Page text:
The title suggests lots of romance and it does so with a series of ‘encores’ featuring one of American’s top clarinetist, Russell Harlow, long-time first-desk clarinet with the Utah Symphony, accompanied by various stringed instruments, who are all, one way or the other, part of a ‘Utah Connection’. Detailed descriptions of each of these highly competent players are given in the liner notes.

What I missed in the booklet that comes with the download, is more information about the encores. In their usual format, they are short virtuoso pieces, giving a soloist a final chance to show off. None of the encores on this disc fall in that category. Here the showing off is done by the sheer craftsmanship of the players. 

Some of the short and not so very short pieces are arrangements for chamber players, like Schumann’s lovely ‘Abendlied’ (Evening Song) Op. 85 No. 12 by Ferruccio Busoni and Tchaikovsky’s ’Herbslied’ (Autumn Song) from “The Seasons” Op 37a by Toru Takemitsu. They hardly need any further comment.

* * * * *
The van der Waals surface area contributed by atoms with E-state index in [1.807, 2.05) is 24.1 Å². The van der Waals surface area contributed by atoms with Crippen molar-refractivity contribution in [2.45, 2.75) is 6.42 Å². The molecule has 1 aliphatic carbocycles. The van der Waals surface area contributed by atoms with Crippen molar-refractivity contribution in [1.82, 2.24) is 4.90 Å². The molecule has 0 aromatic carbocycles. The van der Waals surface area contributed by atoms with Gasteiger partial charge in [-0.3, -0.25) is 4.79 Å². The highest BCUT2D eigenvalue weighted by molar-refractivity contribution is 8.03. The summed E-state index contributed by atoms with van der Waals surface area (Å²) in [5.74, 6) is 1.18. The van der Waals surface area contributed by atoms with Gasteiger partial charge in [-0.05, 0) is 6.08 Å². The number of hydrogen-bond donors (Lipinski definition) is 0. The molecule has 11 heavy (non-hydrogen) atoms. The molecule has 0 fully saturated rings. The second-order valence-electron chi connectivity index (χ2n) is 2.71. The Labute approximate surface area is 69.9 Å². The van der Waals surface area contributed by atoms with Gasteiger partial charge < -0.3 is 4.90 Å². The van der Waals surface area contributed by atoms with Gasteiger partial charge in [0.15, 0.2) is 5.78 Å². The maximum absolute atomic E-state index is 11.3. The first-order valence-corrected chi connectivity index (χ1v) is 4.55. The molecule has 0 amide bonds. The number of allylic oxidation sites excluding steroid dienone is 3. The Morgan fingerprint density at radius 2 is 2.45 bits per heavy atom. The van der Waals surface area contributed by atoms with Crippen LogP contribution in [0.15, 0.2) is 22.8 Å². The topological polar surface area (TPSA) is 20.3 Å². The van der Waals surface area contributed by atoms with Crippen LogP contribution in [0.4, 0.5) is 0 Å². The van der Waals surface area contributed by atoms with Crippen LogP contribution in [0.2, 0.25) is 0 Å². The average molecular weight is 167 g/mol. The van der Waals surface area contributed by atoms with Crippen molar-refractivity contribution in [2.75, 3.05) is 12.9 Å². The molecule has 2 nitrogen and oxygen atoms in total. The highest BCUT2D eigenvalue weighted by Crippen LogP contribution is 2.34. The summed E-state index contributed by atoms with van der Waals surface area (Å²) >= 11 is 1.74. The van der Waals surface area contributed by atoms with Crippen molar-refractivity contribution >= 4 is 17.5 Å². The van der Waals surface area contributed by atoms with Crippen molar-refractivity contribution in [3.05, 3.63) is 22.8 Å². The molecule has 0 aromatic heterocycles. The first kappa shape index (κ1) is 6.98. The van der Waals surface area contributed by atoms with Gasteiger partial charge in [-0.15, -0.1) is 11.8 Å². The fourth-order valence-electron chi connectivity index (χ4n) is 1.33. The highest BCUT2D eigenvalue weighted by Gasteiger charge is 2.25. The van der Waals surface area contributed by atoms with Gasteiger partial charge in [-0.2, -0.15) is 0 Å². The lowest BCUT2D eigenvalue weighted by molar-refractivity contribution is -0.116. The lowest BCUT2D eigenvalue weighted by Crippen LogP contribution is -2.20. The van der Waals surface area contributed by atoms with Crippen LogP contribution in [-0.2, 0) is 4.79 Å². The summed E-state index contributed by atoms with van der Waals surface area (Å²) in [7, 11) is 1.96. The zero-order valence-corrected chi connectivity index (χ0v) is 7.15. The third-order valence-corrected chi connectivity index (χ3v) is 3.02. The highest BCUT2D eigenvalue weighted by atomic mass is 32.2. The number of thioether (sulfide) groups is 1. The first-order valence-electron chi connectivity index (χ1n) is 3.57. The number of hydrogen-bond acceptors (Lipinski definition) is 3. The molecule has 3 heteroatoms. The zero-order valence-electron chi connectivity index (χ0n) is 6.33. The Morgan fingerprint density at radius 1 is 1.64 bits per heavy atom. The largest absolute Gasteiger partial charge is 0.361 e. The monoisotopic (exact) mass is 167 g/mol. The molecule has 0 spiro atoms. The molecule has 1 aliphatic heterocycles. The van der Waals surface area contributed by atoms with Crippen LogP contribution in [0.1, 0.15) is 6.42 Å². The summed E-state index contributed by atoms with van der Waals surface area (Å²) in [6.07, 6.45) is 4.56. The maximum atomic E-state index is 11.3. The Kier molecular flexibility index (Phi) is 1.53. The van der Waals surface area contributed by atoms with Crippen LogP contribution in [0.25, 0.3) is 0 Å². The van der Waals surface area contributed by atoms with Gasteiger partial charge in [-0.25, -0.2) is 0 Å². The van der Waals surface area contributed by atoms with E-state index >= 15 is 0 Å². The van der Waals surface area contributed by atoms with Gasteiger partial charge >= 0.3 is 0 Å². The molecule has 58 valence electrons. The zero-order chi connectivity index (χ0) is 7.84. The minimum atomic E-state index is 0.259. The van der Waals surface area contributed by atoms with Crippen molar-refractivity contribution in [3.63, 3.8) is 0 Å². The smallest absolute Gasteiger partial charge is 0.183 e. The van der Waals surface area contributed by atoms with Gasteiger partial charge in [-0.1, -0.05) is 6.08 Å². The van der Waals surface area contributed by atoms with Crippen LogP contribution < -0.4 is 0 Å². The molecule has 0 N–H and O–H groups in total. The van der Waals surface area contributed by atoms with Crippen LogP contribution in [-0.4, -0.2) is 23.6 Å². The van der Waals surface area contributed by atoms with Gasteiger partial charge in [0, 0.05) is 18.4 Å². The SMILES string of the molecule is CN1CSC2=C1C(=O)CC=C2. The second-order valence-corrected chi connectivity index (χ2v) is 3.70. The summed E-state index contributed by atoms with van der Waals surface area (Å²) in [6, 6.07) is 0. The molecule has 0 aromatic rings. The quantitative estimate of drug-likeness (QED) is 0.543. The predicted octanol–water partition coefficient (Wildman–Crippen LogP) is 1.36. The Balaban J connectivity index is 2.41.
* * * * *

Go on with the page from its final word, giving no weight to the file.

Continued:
But the German composer, Heinrich Joseph Bärmann, whose ‘Adagio’ for Clarinet and String Quartet opens the dance, does, as he will be new to most. A renowned clarinet soloist from the romantic era and during almost all his life member of the Bavarian Court Orchestra, Munich, Germany, he composed little but did inspire many famous composers (Carl Maria von Weber) to compose for him. One of the few works coming from his own inspiration, the Adagio, for a long time thought to have been written by Richard Wagner, is taken (second movement) from his 3rdClarinet Quintet Op. 23. Charming in character, delicately setting the tone for an altogether enchanting programme. 

Alexander Glazunov’s ‘Oriental Reverie’ Op. 14 no. 2 for Clarinet and String Quartet is supposed to have been taken from a clarinet duo and later also scored for orchestra. It offers a nice contrast to the following more popular ‘Canzone’ in F Minor, by his compatriot Sergey Taneyev, scored for clarinet, string quartet, with an added bass for that warm mellow sound.

Can Mozart be taken for a romantic composer?